Spotify To Help Artists Earn Faster With New Publishers Administration System


SpotifyShort Bytes: Spotify, a subscription-based music streaming service, in a recent blog post expressed their concern about the unfair distribution of royalties provided to the publishers and rightsholders for their music streamed through Spotify. The company has plans to introduce a Publishers Administration System that’ll help deserving songwriters and publishers to speedily get their compensation.

Spotify’s recent blog post reflects their concern about the unfair distribution of money paid as royalty amount to the publishers when a user streams its music. Spotify proudly announced they’ve paid a whopping $3 billion as royalties to various publishers since their service was first introduced, “including $300 million in the first quarter of this year alone”.

In the post, they stressed on the intricacies when it comes to crediting a songwriter for a soundtrack. The unavailability of pertinent documentation adds to the confusion of knowing the legitimate person for the royalty. More often, there are multiple owners for a single soundtrack.

According to Spotify, “that’s easier said than done because the data necessary to confirm the appropriate rightsholder is often missing, wrong, or incomplete.”

One of the most difficult challenges is the lack of accurate data as to who owns the rights to a specific track, especially when it comes to songwriter and publisher rights. In many cases, the ownership of the rights are not even finalized when a record is released; in many other cases, rights are held by multiple parties, rights change hands, and rightsholders remain entirely unclear.

Spotify does address the gospel that the royalty amount is very much important and is a wellspring of income for the songwriters and publishers. That’s why they set aside the royalty amount – though it amounts to a fraction of 1% of the total royalty – until they are able to find the correct owner.

According to Spotify, this issue is more of a global concern rather being limited to the United States. They expressed their rationale to work with the National Music Publishers Association (NMPA) and other big names in the music industry so as to come up with an efficient way to benefit deserving songwriters and publishers, when it comes to apportioning of royalties for the music available on Spotify and “we want to make sure they end up in the right hands”, wrote James Duffett-Smith in the blog post.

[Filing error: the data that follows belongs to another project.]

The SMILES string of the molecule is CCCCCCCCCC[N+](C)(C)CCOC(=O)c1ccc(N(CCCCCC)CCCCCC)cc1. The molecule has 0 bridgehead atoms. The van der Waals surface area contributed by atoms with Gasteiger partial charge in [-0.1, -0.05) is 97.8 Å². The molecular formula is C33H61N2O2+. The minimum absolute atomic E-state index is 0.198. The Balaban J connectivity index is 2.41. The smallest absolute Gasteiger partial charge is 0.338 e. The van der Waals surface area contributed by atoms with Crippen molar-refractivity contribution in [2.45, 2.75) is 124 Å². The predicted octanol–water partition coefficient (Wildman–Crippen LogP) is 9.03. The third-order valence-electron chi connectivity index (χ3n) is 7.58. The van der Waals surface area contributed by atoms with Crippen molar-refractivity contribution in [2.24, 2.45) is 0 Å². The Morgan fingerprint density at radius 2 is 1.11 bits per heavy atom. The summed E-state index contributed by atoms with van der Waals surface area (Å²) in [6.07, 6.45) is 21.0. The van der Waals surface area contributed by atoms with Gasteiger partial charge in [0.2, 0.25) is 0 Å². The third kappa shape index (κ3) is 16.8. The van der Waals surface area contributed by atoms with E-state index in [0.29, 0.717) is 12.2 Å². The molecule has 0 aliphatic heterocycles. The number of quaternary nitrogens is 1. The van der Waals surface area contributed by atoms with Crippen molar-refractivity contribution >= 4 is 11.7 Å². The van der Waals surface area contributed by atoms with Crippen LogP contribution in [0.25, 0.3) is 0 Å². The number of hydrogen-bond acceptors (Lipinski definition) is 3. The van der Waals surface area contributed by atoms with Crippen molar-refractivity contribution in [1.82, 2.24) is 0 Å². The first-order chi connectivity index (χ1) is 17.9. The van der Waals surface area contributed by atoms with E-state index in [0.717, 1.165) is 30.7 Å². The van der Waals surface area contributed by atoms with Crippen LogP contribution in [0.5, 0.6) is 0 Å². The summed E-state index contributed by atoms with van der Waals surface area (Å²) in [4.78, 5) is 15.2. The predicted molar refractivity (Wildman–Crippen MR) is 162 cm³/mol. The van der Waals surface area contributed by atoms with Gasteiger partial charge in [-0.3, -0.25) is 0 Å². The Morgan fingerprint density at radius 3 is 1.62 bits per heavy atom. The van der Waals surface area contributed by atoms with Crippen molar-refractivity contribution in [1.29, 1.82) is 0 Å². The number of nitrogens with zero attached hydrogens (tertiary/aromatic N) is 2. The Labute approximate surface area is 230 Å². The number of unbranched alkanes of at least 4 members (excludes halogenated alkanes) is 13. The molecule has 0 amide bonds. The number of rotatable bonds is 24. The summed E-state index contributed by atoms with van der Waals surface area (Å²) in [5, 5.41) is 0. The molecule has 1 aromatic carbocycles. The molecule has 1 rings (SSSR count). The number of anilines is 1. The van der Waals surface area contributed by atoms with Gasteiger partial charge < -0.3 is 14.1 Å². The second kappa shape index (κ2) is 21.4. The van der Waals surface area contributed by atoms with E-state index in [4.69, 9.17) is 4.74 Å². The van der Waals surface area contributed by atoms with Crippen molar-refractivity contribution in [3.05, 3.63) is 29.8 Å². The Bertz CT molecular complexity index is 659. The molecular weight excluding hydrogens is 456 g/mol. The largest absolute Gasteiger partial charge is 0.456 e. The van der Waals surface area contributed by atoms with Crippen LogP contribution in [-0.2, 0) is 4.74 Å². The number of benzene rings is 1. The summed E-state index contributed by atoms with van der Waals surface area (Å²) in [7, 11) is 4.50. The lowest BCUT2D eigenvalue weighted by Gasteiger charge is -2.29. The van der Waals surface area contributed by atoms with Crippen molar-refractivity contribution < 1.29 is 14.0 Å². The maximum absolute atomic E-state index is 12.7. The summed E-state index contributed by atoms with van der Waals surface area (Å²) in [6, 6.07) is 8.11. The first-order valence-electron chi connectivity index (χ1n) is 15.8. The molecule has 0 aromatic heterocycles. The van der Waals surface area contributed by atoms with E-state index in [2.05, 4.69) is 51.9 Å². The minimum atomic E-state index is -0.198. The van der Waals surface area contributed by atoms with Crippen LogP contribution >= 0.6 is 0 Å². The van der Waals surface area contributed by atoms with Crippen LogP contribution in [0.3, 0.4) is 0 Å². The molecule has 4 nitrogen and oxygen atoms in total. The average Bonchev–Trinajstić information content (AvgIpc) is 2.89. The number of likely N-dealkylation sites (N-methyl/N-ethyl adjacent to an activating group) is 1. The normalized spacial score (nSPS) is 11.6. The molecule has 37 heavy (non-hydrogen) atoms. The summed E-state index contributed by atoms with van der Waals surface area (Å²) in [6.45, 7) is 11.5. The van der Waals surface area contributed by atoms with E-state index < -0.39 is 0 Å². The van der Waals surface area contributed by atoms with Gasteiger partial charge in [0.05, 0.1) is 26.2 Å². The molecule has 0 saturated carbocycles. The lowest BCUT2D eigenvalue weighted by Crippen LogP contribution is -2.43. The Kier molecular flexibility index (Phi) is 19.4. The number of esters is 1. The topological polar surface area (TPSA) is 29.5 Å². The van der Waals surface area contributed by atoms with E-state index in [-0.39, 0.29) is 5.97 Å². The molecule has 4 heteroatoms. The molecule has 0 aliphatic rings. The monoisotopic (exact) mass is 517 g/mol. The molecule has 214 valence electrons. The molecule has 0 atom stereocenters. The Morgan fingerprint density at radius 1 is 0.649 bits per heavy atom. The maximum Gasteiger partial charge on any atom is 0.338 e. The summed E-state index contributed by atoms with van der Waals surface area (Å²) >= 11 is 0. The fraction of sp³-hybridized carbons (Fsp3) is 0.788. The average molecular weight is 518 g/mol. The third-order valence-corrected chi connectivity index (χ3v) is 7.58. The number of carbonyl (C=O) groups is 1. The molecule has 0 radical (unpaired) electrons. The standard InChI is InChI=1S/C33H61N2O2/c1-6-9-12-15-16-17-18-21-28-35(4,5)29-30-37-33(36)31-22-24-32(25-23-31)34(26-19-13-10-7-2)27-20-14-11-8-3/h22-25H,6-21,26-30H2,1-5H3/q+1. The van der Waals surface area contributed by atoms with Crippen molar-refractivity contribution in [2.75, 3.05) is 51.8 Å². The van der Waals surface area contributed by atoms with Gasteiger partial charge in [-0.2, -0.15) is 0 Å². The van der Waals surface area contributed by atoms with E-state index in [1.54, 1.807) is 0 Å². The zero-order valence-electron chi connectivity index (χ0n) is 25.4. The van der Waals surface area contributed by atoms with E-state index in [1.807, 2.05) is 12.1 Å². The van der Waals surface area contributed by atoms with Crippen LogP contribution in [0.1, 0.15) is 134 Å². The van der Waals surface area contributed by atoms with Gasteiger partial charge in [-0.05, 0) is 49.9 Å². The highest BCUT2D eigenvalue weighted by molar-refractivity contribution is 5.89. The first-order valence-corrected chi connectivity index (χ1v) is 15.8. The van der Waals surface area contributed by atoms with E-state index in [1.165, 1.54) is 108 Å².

Spotify, founded in 2008 by Daniel Ek and Martin Lorentzon, has been subject to a critical opprobrium and accused on the note that they failed to compensate the artists fairly. One incident was when Taylor Swift’s complete discography was removed from Spotify by her label Big Machine Records.  “And I’m not willing to contribute my life’s work to an experiment that I don’t feel fairly compensates the writers, producers, artists, and creators of this music”, claimed Swift.

Many artists have reprimanded Spotify because of their market share-based compensation model. Market Share of an artist represents the number of streams of his song in proportion with the total songs streamed. Artists are paid by their respective publishers who are paid around 70% of the revenue generated from the market share. Sometimes the unpredictable compensation model can yield as low as $0.0011 per stream to an artist.

As a riposte to the allegations, Spotify made a defensive move by claiming that they are protecting the loss of revenue and rights of the publishers by migrating “them away from piracy and less monetized platforms and allowing them to generate far greater royalties than before.”

Spotify’s intentions to come up with a “Publishers Administration System” does point towards their remolding belief and that they want to revamp their public image. “And it is a complex problem – we are committed to solving it, but it is going to take significant time and effort”, as written in the blog post and did reflect their reluctant attitude towards indicating an accomplishment date for their commitment.

Also Read: A Big Blow To Mark Zuckerberg As Free Basics Temporarily Banned In India

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Aditya Tiwari

Aditya Tiwari

Aditya likes to cover topics related to Microsoft, Windows 10, Apple Watch, and interesting gadgets. But when he is not working, you can find him binge-watching random videos on YouTube (after he has wasted an hour on Netflix trying to find a good show). Reach out at [email protected]
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